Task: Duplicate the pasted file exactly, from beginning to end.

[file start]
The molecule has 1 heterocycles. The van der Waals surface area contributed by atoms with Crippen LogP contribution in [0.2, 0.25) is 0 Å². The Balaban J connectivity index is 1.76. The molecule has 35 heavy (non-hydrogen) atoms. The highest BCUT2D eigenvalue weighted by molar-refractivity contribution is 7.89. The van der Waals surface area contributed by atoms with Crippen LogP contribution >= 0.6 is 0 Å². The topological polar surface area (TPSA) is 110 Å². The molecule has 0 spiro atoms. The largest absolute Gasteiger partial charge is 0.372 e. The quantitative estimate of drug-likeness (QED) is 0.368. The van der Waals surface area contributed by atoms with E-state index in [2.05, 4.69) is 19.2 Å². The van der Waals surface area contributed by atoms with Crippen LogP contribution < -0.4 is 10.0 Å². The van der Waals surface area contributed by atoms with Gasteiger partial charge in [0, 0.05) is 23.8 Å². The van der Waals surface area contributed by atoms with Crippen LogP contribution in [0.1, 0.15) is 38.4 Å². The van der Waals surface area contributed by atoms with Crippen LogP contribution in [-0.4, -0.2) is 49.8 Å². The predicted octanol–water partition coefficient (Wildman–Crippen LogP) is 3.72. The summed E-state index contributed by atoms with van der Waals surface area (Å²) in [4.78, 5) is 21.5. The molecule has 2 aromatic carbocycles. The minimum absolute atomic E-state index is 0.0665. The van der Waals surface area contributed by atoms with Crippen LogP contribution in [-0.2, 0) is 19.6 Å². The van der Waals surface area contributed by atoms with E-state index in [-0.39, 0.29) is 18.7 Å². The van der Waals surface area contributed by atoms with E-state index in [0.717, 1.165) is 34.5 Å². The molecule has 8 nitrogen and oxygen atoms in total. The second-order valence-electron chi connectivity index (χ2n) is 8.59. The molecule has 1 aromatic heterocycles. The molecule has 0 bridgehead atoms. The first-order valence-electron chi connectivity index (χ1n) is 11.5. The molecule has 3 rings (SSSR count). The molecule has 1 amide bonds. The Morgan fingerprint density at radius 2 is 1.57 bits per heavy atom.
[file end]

The molecule has 1 heterocycles. The van der Waals surface area contributed by atoms with Crippen LogP contribution in [0.2, 0.25) is 0 Å². The Balaban J connectivity index is 1.76. The molecule has 35 heavy (non-hydrogen) atoms. The highest BCUT2D eigenvalue weighted by molar-refractivity contribution is 7.89. The van der Waals surface area contributed by atoms with Crippen LogP contribution >= 0.6 is 0 Å². The topological polar surface area (TPSA) is 110 Å². The molecule has 0 spiro atoms. The largest absolute Gasteiger partial charge is 0.372 e. The quantitative estimate of drug-likeness (QED) is 0.368. The van der Waals surface area contributed by atoms with E-state index in [2.05, 4.69) is 19.2 Å². The van der Waals surface area contributed by atoms with Crippen LogP contribution < -0.4 is 10.0 Å². The van der Waals surface area contributed by atoms with Gasteiger partial charge in [0, 0.05) is 23.8 Å². The van der Waals surface area contributed by atoms with Crippen LogP contribution in [0.1, 0.15) is 38.4 Å². The van der Waals surface area contributed by atoms with Crippen LogP contribution in [-0.4, -0.2) is 49.8 Å². The predicted octanol–water partition coefficient (Wildman–Crippen LogP) is 3.72. The summed E-state index contributed by atoms with van der Waals surface area (Å²) in [4.78, 5) is 21.5. The molecule has 2 aromatic carbocycles. The minimum absolute atomic E-state index is 0.0665. The van der Waals surface area contributed by atoms with Crippen LogP contribution in [-0.2, 0) is 19.6 Å². The van der Waals surface area contributed by atoms with E-state index in [-0.39, 0.29) is 18.7 Å². The van der Waals surface area contributed by atoms with E-state index in [0.717, 1.165) is 34.5 Å². The molecule has 8 nitrogen and oxygen atoms in total. The second-order valence-electron chi connectivity index (χ2n) is 8.59. The molecule has 1 aromatic heterocycles. The molecule has 0 bridgehead atoms. The first-order valence-electron chi connectivity index (χ1n) is 11.5. The molecule has 3 rings (SSSR count). The molecule has 1 amide bonds. The Morgan fingerprint density at radius 2 is 1.57 bits per heavy atom.